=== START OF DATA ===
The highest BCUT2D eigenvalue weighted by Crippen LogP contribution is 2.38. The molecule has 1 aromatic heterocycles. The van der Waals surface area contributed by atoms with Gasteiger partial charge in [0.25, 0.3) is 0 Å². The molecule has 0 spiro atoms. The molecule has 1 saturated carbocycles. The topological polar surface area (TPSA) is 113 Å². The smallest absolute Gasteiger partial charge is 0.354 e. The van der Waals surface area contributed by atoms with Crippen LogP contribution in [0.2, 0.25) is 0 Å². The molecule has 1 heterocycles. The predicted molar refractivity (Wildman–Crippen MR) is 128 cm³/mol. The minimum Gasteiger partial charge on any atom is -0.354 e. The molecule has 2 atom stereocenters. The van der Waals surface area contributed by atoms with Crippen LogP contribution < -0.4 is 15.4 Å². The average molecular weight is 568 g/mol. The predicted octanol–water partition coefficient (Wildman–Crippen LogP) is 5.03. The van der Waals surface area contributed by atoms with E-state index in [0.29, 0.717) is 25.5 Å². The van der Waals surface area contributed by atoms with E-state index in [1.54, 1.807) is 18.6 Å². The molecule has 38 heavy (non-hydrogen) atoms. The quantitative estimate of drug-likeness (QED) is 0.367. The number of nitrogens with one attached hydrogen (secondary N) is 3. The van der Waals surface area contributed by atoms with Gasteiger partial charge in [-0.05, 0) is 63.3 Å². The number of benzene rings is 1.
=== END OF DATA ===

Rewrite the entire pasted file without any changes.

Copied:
The highest BCUT2D eigenvalue weighted by Crippen LogP contribution is 2.38. The molecule has 1 aromatic heterocycles. The van der Waals surface area contributed by atoms with Gasteiger partial charge in [0.25, 0.3) is 0 Å². The molecule has 0 spiro atoms. The molecule has 1 saturated carbocycles. The topological polar surface area (TPSA) is 113 Å². The smallest absolute Gasteiger partial charge is 0.354 e. The van der Waals surface area contributed by atoms with Crippen LogP contribution in [0.2, 0.25) is 0 Å². The molecule has 1 heterocycles. The predicted molar refractivity (Wildman–Crippen MR) is 128 cm³/mol. The minimum Gasteiger partial charge on any atom is -0.354 e. The molecule has 2 atom stereocenters. The van der Waals surface area contributed by atoms with Crippen LogP contribution < -0.4 is 15.4 Å². The average molecular weight is 568 g/mol. The predicted octanol–water partition coefficient (Wildman–Crippen LogP) is 5.03. The van der Waals surface area contributed by atoms with E-state index in [0.29, 0.717) is 25.5 Å². The van der Waals surface area contributed by atoms with E-state index in [1.54, 1.807) is 18.6 Å². The molecule has 38 heavy (non-hydrogen) atoms. The quantitative estimate of drug-likeness (QED) is 0.367. The number of nitrogens with one attached hydrogen (secondary N) is 3. The van der Waals surface area contributed by atoms with Gasteiger partial charge in [-0.05, 0) is 63.3 Å². The number of benzene rings is 1.